The most fraught post-screening conversations will naturally hinge on the issue of culpability for Samuel's death, but I suspect - and I suspect Triet and Harari were fully aware of this - even these will depend on where you stand on the current state of play in the battle of the sexes (and whether you believe in such a yellowing concept in the first place). Is Sandra self-absorbed, self-contained or merely self-effacing? Are we swayed by the grasping, faltering French she's obliged to use in court, very different from Hüller's steely mastery of no-nonsense German? There are legal precedents for this roomier framing: Steven Bochco's terrific Murder One on TV, and more recently Dominik Moll's expert The Night of the 12th, though even that film moved towards a very concrete conclusion, albeit one that insisted there are some cases that can never be fully resolved in a manner we might prefer. At every stage, Anatomy of a Fall leaves itself open to interpretation: what it inspires is the respectable arthouse variation of that grubby conspiratorial thinking that has taken root on the Internet these past few years. Triet and Harari offer a fur-lined rabbit hole for us all to fall down, clutching to whatever flavour truffle chips the Picturehouse currently has in stock.

Might it irritate, this absence of selectivity, this refusal of certainty? Again, I suspect this will vary on a viewer-by-viewer basis, dependent on how much closure you need from your movies, and how much work you're prepared to do to reconstruct and reevaluate this narrative in your head. (You are being tasked, in effect, with the job of summation these 150 minutes largely reject.) The thought did strike me that the details of this case ultimately matter far less than that framing: that this is one of several cold cases Triet could have refused to tie in a neat bow before us. Founded on one of the most densely written screenplays of recent times - forever introducing new evidence, further complication - those details are precisely articulated, however, and the whole especially well acted, doubly so given that these performers couldn't have known which camera was on them, and what Triet's endgame was going to be in the edit. Open to everything, including opacity, the actors successfully occupy any given position in any given scene, and convey at least as much innocence as guilt. (Even the family's collie - Messi as Snoop - is astonishing in his big scenes towards the end.)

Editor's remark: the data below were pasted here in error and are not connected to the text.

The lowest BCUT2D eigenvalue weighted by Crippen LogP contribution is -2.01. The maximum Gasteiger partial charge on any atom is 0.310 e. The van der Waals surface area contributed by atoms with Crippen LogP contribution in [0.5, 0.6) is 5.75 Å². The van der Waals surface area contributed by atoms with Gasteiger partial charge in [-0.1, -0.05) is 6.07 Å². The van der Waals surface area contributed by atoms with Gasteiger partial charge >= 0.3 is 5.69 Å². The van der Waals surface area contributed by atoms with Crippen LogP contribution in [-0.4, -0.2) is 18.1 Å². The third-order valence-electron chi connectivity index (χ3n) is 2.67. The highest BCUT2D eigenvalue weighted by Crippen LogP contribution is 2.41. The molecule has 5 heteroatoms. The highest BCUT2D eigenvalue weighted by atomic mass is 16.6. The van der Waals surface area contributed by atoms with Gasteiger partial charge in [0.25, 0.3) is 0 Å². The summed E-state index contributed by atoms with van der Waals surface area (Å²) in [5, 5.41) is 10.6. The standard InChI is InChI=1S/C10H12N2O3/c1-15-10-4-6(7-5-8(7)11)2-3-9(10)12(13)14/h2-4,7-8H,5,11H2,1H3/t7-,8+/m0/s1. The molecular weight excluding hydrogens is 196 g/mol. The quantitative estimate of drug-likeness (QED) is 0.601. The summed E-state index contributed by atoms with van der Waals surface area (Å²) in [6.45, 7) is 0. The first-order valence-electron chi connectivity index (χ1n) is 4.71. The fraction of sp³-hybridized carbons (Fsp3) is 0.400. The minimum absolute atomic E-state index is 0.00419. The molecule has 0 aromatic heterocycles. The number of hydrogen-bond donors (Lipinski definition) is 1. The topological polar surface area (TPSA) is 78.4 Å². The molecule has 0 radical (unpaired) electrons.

These characters do emerge as something more than case studies in a thesis, better rounded for being caught inside and outside the courtroom, for being observed both in carefully rehearsed flashback and jittery present moment, apparently improvising their way towards some contingent and tentative approximation of the truth. I'm not sure the film is ever as profound or searing a retooling of courtroom norms as Alice Diop's Saint Omer, which may be the movie of 2023: to some degree, the plot finally sticks at the level of intellectual exercise, a writers' problem or writers' tiff. (Triet and Harari insert a nice, self-mocking gag amid the closing statements: "There were too many words in this trial.") But it does feel like a substantial dramatic achievement, not least for slipping a multitude of questions into our pockets for us to mull as we gather our belongings and fumble our way back towards the foyer lights. How on earth can we ever really establish the facts of a matter when we weren't physically present, and those at the centre of it are so clearly flawed and fallible human beings? See Anatomy of a Fall, and pray you don't get jury duty for the next one thousand years.

Anatomy of a Fall is now playing in selected cinemas.